eSwatini may not be the most obvious backpacking destination, but it’s small, easy to travel around within the country and safe – not to mention just a stone’s throw from both South Africa and Mozambique. You’re less likely to meet huge numbers of other backpackers up for a party – as the country has more small guesthouses than hostels – but if you’re after an authentic southern African experience where you’ll meet friendly people without feeling too far out of your comfort zone, eSwatini is a great option. It might be small but you’ll find beautiful scenery, wildlife, history, culture and more. If you’re travelling across southern Africa, it makes sense to tag on a few days here (or longer) during your trip.
Keep an eye on your currency
South African rand notes (not coins) are widely accepted but you’ll often find that change is given in the local currency – emalangeni. As emalangeni can’t be converted once you’ve left the country, ask politely if you can take the value in South African rand instead and vendors will usually oblige.
Get a local SIM card
Buy a local SIM card on arrival to get affordable packages for local and international calls and data. To get a SIM, you’ll need to show your passport and proof of fixed address – ask for a confirmation note from your hotel to get around this.
The great thing about eSwatini being so small is that it’s easy to tag it onto a wider trip to neighbouring South Africa or Mozambique without adding unfeasible distances. If you’re keen to add it onto your road trip, it’s easy to drive across the border and obtain a 30-day visa.
eSwatini is a relatively safe country, with much lower crime rates than nearby countries. That said, it’s always wise to be cautious, particularly if you’re travelling solo, so avoid wearing obviously expensive jewellery and don’t carry lots of valuables with you. Safes will be available in many hotel rooms. On the whole, locals are incredibly hospitable and will go out of their way to help you, but, as with anywhere, stay alert to potential scams. Traffic accidents are frequent, so be careful when driving on the roads, particularly in rural areas, and don’t drive at night if you can help it. As a mark of respect, it’s recommended to dress conservatively and not expose too much skin.
Heavily influenced by South African fare, modern cuisine in eSwatini isn’t ideal for vegetarians; with braais and meat platters hugely popular, there aren’t always a huge number of veggie options readily available. That said, meat is less common in many traditional dishes, as it was historically harder to come by, so eating local dishes such as incwancwa (fermented porridge) is always an option. The country has a few backpacker hostels, but you’re more likely to find small but intimate guesthouses to stay in – often with a hearty breakfast included.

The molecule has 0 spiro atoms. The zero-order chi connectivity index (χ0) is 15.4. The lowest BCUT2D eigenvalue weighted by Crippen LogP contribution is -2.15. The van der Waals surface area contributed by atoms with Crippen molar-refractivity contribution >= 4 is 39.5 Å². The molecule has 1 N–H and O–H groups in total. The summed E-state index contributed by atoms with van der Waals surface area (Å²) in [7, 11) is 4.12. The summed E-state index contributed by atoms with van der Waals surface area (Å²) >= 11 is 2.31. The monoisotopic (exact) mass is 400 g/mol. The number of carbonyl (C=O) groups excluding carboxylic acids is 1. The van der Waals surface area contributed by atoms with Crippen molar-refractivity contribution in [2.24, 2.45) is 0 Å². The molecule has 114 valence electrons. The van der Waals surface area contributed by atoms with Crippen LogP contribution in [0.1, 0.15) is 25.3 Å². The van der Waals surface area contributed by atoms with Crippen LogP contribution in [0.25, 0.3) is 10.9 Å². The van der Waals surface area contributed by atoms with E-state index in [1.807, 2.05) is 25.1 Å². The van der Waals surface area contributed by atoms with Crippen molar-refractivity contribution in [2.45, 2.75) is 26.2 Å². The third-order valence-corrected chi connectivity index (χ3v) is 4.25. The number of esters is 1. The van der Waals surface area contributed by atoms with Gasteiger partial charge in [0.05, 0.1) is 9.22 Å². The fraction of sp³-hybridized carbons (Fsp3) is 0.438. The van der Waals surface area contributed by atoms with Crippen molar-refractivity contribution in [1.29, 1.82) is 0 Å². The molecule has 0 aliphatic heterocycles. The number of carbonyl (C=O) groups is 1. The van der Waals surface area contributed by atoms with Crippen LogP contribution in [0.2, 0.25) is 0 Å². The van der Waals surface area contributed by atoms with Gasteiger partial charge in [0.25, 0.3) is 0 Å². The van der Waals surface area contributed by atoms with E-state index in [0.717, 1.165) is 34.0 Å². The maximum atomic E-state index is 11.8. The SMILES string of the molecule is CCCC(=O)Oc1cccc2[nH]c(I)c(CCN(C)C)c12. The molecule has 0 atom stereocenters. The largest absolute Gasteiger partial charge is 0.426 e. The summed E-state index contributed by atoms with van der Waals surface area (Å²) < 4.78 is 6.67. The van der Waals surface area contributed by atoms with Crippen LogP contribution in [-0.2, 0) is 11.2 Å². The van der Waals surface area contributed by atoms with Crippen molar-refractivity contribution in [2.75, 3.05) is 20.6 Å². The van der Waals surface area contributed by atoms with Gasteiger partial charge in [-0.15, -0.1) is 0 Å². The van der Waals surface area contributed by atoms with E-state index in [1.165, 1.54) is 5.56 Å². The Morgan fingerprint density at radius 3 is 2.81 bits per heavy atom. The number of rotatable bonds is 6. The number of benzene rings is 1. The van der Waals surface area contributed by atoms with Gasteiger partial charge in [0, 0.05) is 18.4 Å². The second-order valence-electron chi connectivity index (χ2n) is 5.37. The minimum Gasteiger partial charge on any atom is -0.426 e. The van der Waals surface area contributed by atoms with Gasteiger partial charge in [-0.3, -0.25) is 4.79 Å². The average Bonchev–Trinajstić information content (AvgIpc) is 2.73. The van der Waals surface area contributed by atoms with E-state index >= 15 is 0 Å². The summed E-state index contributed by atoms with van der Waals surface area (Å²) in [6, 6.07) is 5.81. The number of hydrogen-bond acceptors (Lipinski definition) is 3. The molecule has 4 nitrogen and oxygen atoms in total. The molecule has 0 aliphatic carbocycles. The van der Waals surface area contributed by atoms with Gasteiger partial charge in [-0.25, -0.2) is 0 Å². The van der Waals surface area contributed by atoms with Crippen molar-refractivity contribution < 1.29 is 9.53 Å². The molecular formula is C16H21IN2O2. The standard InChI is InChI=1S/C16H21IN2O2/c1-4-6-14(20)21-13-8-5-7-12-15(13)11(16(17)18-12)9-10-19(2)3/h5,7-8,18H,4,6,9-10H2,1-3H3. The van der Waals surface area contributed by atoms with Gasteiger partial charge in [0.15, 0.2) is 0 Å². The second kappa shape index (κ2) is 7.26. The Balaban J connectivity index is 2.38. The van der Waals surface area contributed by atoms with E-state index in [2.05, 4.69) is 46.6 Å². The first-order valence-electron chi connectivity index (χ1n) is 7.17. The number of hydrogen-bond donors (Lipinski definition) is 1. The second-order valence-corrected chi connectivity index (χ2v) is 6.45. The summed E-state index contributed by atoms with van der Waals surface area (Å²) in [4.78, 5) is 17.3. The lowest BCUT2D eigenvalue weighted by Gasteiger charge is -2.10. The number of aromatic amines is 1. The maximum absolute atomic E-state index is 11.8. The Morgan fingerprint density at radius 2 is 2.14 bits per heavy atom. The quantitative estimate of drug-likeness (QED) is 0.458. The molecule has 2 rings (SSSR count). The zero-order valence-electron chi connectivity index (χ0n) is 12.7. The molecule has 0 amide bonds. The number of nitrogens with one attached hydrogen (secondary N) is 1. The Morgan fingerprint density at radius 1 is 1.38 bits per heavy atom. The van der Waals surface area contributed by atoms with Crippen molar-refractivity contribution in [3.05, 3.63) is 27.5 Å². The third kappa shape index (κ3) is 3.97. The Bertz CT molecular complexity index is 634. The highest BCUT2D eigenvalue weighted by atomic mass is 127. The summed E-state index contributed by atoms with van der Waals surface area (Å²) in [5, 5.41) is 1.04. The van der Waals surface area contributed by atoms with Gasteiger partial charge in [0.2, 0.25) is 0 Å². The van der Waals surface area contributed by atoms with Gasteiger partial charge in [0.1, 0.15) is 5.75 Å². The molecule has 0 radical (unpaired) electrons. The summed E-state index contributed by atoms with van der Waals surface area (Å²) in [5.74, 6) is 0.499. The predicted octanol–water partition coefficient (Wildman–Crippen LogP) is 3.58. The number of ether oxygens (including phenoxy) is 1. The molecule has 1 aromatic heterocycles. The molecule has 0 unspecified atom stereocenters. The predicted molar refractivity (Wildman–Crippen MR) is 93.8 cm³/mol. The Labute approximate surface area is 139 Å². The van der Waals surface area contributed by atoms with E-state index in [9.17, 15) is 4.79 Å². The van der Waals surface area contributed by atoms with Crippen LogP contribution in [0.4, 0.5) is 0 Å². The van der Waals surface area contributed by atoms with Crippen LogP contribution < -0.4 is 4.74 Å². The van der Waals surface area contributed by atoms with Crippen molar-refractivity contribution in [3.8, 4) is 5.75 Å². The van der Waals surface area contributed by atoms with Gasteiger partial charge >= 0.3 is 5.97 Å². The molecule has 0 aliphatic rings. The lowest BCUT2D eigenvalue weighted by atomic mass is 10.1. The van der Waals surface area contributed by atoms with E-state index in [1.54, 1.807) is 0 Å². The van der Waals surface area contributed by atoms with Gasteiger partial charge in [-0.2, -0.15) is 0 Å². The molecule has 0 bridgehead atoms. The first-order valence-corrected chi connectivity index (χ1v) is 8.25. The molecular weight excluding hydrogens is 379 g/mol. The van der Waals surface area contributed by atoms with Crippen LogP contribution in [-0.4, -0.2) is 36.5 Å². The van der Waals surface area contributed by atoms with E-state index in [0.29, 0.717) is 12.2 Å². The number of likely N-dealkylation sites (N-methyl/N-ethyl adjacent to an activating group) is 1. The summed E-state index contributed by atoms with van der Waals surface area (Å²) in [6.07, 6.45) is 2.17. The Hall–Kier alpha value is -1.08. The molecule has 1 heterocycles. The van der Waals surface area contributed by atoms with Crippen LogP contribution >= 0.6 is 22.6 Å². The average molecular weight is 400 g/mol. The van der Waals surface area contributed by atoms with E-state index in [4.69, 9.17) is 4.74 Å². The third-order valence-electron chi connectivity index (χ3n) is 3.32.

Unlike more well-trodden backpacker destinations, eSwatini has relatively few hostels. Instead, you’re more likely to stay in guesthouses, so you may come across fewer fellow backpackers. However, being a safe country, it’s easy to find a buzzing bar in the cities and make friends with both locals and international travellers. Swati people are a friendly bunch who love to chat to tourists and find out what brought them to their country. Most people can speak English – particularly in the cities – but trying to learn a phrase or two of the local language siSwati will impress.
The local currency is the lilangeni (plural: emalangeni), which is tied to the South African rand. One US dollar (75 pence) is approximately equivalent to 14.5 emalangeni. South African rand notes (not coins) and credit cards are widely accepted. Remember to change your emalangeni back before you leave the country, as you’ll struggle to exchange eSwatini currency once you’ve left.
1 meal: US$4–$15
1 beer: $2
1 night at a backpacker hostel: $15+
1 cheap mode of transport for inner-city travel: $1–5
1 affordable experience: $5–20
MTN Bushfire Festival
Tens of thousands of people come from around the world to party at House on Fire in May for the renowned MTN Bushfire Festival. This family-friendly, socially responsible festival has an impressive line-up of African and international artists as well as art, poetry, theatre and more.
Centred around drinking the local marula beer, a visit during the traditional Emaganwini makes February to May a lively time to visit this small country. There are three festivals that take place at different locations during this time where the newly brewed beer is tasted by the royals before being enjoyed across the country.
Hlane Royal National Park
Hlane is not only eSwatini’s largest protected area, but is also the only place in the country you’ll find lions, the country’s national symbol. There’s accommodation for overnight stays at Bhubesi Camp.
Also known as Execution Rock, this is where criminals were forced to walk over the cliff to their death in ancient times. Despite the gory history, it has stunning views and is a lovely climb.
Nswangwini Rock Art
These impressive cave paintings were made by eSwatini’s early settlers approximately 4,000 years ago. The well-preserved artworks include depictions of humans and animals executed in red ochre.
Learn about authentic Swati life
This is a fascinating country with a rich history and unique culture. Learn about its traditions and have the chance to learn some Swazi dancing at the Mantenga Cultural Village.
See rhinos close up on a walking safari
eSwatini is renowned as being one of the best places in Africa to see both white and black rhinos, at Mkhaya Game Reserve. For the ultimate thrill, organise a walking safari to try to see these huge animals on foot.
Zoom through the forest canopy in Malolotja Nature Reserve
For a high-adrenaline way of experiencing eSwatini’s stunning countryside, strap yourself into the Malolotja Nature Reserve’s forest canopy tour and speed above the treetops over the Sihlotswane Gorge.